How To Cook Italian Sausage  

Italian sausages are rich, juicy, and packed with flavor! 

These tasty morsels can elevate many sausage recipes, like sausage pasta, sausage with peppers, or minestrone with Italian sausage pieces. 

How To Cook Italian Sausage  

No matter what recipe you’re making, swapping regular sausages for the Italian version can make your dishes taste even better. 

If you’re using Italian sausages, you’ll need to know how to cook them properly. If they are cooked for too long, the sausage will split and turn squishy. If they are undercooked, you run the risk of sickness and health issues later on. 

Italian sausages can be cooked in several ways, which we’ll cover in this post. You’ll learn how to cook Italian sausages on the stove, with a grill, and with an oven. 

You’ll also find out the differences between regular pork sausages and Italian sausages and things to know before you start cooking the sausages. 

Keep reading to learn how to cook Italian sausages! 

About Italian Sausage

Italian sausages are a kind of fresh sausage that’s found in most North American supermarkets. They’re made with a large selection of herbs, white Italian wine, and fennel. 

These sausages are labeled as ‘Italian’ as fennel is one of their primary ingredients. Fennel is regularly used in sausage recipes in Italy, which gives the product its name. 

However, this label is generic and arguably deceptive. North American Italian sausage refers to one particular type of sausage, but there are over hundreds of sausage varieties that come from Italy.  

These Italian sausages are usually available in three different types: mild, sweet, and hot. 

The hot version is different from the mild sausage as it’s made with hot red pepper flakes or cayenne pepper. Sweet Italian sausages are different from mild ones as sweet basil is used in the recipe.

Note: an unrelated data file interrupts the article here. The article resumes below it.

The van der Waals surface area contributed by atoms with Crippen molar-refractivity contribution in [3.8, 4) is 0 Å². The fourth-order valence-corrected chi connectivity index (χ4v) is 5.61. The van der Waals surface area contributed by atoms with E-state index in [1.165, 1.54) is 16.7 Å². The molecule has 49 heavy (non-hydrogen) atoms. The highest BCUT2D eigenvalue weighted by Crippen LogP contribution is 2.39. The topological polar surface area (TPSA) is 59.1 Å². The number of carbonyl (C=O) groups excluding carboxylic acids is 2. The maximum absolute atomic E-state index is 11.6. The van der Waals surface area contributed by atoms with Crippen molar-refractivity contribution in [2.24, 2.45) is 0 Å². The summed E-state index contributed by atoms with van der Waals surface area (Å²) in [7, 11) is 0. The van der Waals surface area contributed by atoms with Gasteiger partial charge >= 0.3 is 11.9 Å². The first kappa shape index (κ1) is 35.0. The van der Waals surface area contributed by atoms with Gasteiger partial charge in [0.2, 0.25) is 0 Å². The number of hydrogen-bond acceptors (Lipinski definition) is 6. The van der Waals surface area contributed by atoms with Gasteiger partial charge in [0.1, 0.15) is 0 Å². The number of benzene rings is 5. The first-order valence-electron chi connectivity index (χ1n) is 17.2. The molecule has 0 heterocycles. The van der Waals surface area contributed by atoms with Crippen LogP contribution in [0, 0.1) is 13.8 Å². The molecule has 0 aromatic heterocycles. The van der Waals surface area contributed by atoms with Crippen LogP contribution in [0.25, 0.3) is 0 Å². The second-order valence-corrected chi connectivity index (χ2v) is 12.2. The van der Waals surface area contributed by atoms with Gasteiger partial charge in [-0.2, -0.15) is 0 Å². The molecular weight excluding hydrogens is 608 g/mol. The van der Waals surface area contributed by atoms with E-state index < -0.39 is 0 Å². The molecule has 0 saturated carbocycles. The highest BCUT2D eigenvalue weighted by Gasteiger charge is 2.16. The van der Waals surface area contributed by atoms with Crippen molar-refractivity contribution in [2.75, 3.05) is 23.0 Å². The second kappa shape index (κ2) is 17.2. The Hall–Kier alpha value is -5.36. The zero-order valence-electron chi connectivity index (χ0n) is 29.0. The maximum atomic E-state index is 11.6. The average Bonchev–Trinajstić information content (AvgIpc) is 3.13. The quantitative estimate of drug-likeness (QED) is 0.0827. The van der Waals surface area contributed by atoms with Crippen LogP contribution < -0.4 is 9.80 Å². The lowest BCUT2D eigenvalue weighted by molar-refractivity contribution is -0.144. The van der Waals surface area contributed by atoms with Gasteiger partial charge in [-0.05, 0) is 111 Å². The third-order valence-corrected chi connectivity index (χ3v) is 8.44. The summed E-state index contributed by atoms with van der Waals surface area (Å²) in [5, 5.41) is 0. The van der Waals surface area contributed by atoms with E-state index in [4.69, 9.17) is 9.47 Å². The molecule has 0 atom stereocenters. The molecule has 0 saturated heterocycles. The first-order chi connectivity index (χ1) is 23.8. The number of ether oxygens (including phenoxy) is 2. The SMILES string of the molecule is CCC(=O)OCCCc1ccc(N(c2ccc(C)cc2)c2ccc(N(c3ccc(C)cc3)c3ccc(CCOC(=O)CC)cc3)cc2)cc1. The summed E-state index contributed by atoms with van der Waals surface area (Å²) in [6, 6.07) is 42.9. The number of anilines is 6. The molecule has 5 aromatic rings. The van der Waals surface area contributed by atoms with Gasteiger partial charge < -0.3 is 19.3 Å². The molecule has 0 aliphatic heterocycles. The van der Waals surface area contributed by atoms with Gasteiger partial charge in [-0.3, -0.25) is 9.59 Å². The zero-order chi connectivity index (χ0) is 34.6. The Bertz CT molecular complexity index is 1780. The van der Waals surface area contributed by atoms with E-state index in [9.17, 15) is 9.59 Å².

Are Pork Sausages And Italian Sausages The Same Thing?

Both pork and Italian sausages are made with pork meat, but spices and herbs are what make each type of sausage different. 

The main thing that separates Italian sausages from the pork version is fennel. This herb noticeably changes the way the sausage tastes. 

Here are some other factors that make Italian sausages different from pork ones. 

Age & Origin

Origin-wise, Italian sausages are older than pork sausages. The earliest account of Italian sausages dates back to the first century BC.

Roman chronicler Marcus Terentius Varro first wrote of stuffing pig intestines with salted and spiced meat during this time. 

In contrast, the traditional pork sausage was made in America, as farmers could make the best use out of their pigs. The farmers understood that they could use the spiced, ground-up meat from pork chops to make a filling breakfast. 


Italian sausage recipes and regular pig sausages are slightly similar and don’t need too many ingredients. The differences lie in the meat cut and the seasoning.

Even though both sausages are made from pork meat, regular pork sausages are often made with the pig’s leg or shoulder. Italian sausages are made with boneless pork butt, taken from the pig’s shoulder muscle.